Convocation speaker Bishop Roaf speaks on race and reconciliation in the 21st Century

Bishop Roaf charges the new initiates in the Order of the Gown to “aspire to be bridge builders in your communities.” Photo by Rob Mohr (C’21).

By Caroline Nixon
Staff Writer

On January 17, the University honored six individuals with honorary degrees and 89 newly-gowned students at winter Convocation. Honorary degrees were given to  Dr. Ramona Doyle (C’81), a Rhodes Scholar, practicing physician and professor of medicine; the Rev. Daniel R. Heischman, executive director of the National Association of Episcopal Schools; the Rt. Rev. Samuel Rodman, Bishop of the Diocese of North Carolina; Lee M. Thomas (C’67), former chairman and CEO of Rayonier and former EPA administrator; and the Rev. Francis Walter III (T’57), a long-time advocate for social justice. The Rt. Rev. Phoebe Roaf, who received an honorary doctor of divinity degree, gave the Convocation address.

Bishop Roaf attributes her drive to become a priest to her mother’s time in the church: “She was someone I could look up to… there were no female priests of color to be role models for me,” Roaf said.

She wanted the best for her life, and she thought a priest’s “collar” was her way to achieve that. Roaf began this journey by earning a bachelor’s degree from Harvard University and a master of public administration from Princeton University. She then went on to study law at the University of Arkansas, and later earned a master of divinity at Virginia Theological Seminary. Once Roaf was ordained, she held various positions in churches in Virginia, including St. Philip’s Episcopal Church, the oldest African-American church in the Episcopal Diocese of Virginia. Roaf was ordained as the fourth Bishop of the diocese of Western Tennessee in May of 2019, becoming the first female bishop of color in the Diocese’s history.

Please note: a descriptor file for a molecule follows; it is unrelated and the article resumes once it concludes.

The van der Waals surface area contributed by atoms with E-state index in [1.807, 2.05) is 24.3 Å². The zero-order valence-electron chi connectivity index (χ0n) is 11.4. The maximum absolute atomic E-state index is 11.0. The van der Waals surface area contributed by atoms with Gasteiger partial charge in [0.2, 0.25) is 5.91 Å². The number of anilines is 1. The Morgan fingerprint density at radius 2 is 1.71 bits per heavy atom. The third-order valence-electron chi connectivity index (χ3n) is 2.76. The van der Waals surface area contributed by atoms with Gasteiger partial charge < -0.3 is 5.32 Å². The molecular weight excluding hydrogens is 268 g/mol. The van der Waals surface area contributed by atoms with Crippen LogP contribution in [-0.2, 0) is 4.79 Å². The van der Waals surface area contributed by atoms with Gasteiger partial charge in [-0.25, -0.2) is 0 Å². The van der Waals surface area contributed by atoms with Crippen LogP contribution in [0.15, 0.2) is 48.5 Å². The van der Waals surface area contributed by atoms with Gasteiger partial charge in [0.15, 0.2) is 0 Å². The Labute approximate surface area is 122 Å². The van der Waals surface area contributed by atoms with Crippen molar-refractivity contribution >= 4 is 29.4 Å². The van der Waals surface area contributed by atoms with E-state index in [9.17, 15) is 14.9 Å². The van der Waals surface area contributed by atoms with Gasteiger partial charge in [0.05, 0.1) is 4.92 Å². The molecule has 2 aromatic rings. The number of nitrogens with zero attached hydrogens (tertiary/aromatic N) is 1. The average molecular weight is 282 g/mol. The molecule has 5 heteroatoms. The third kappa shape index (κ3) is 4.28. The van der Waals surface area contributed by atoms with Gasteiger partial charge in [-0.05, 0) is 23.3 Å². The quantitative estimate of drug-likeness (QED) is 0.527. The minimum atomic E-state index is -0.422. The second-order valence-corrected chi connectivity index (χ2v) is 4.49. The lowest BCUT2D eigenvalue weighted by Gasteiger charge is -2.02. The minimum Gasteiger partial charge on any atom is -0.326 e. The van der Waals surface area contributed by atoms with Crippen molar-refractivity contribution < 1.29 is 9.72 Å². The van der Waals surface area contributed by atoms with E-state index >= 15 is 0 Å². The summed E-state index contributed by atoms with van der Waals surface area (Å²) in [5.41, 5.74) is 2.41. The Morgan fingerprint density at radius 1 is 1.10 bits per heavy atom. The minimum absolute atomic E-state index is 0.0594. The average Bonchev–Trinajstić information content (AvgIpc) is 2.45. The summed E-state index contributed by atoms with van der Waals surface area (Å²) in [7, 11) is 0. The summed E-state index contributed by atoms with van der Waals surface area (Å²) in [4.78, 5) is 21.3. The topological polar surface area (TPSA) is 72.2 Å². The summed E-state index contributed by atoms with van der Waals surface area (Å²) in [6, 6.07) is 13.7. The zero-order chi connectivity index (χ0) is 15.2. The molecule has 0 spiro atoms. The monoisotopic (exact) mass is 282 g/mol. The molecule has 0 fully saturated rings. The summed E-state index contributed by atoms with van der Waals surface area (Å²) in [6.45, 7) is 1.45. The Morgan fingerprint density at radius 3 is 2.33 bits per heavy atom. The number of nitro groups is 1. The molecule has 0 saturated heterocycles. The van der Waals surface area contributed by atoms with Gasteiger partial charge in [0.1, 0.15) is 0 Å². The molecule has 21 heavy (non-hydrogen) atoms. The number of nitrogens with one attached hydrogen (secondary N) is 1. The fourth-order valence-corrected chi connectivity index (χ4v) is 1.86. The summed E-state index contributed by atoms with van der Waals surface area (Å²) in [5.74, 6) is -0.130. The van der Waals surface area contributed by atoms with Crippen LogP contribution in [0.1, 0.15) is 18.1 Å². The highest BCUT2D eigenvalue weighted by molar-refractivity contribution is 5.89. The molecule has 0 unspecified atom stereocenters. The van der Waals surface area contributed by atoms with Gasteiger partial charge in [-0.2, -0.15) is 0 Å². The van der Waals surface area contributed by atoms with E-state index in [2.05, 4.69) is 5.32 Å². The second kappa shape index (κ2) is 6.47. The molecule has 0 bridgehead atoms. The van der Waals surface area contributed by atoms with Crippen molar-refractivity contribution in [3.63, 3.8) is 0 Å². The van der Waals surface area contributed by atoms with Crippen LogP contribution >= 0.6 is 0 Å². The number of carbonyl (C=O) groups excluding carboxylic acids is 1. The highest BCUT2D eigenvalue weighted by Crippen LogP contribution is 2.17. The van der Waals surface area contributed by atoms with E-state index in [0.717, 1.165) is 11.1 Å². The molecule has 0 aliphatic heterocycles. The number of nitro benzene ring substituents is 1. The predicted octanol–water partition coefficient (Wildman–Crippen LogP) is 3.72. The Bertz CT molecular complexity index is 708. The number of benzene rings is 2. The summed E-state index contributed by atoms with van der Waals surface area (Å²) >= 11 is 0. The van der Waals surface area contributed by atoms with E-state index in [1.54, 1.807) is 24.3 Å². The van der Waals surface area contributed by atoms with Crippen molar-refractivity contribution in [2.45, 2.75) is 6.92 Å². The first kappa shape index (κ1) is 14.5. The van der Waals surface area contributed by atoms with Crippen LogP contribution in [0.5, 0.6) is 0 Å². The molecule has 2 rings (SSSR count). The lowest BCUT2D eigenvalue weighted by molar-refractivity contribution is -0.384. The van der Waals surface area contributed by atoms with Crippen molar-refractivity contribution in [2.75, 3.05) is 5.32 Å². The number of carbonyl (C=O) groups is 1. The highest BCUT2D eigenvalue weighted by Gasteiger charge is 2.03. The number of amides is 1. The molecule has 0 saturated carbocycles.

Roaf began by first congratulating the honorary degree recipients and gowned students, and stated that they are now charged with promoting the traditions and ideals of Sewanee. She then asked, “But what does it mean to uphold [Sewanee’s traditions and ideals] in our own day and time?”

The university was built on the backs of slaves. African-Americans and women were not welcome at the university, thus it is impossible to remove Sewanee’s beginnings from the racism and sexism of its founders. 

The university was one of many educational establishments that excluded African-Americans. Roaf cited religion to be one of the only educational outlets to which black people could turn. 

“Religious instruction was the only acceptable form of education… blacks used storytelling, spirituals, and a strong connection to nature as a way to educate each other,” Roaf said. Christianity shaped the African-American discourse. 

Roaf cited Christ as the force that connects all people, “Jesus moves outside the walls of race, culture, and social class,” Roaf said. “He came to this earth on behalf of all races and nations… We are connected by God, we are his children.”  

Leonidas Polk, a founder of the University, was a Confederate general, man of faith, and slave owner. Roaf stated that we, as members of the University, should not shy away from figures such as Polk. “When we are uncomfortable and have good intentions, we avoid the conversation all together,” Roaf said. 

Roaf called for students and faculty members, in spite of discomfort, to be aware of fellow citizens. “All of us have blind spots,” Roaf said. “I too have blind spots… But we must ask ourselves, ‘Who have I assigned to the role of second class citizen? Can I discipline myself and listen deeply to the concerns of others?”

She further highlighted her optimistic future for the region that manifests in students: “Aspire to be bridge builders in your communities, to approach the structural barriers that determinants minority communities. Usher in a new era for the South. There is so much potential for the South!”

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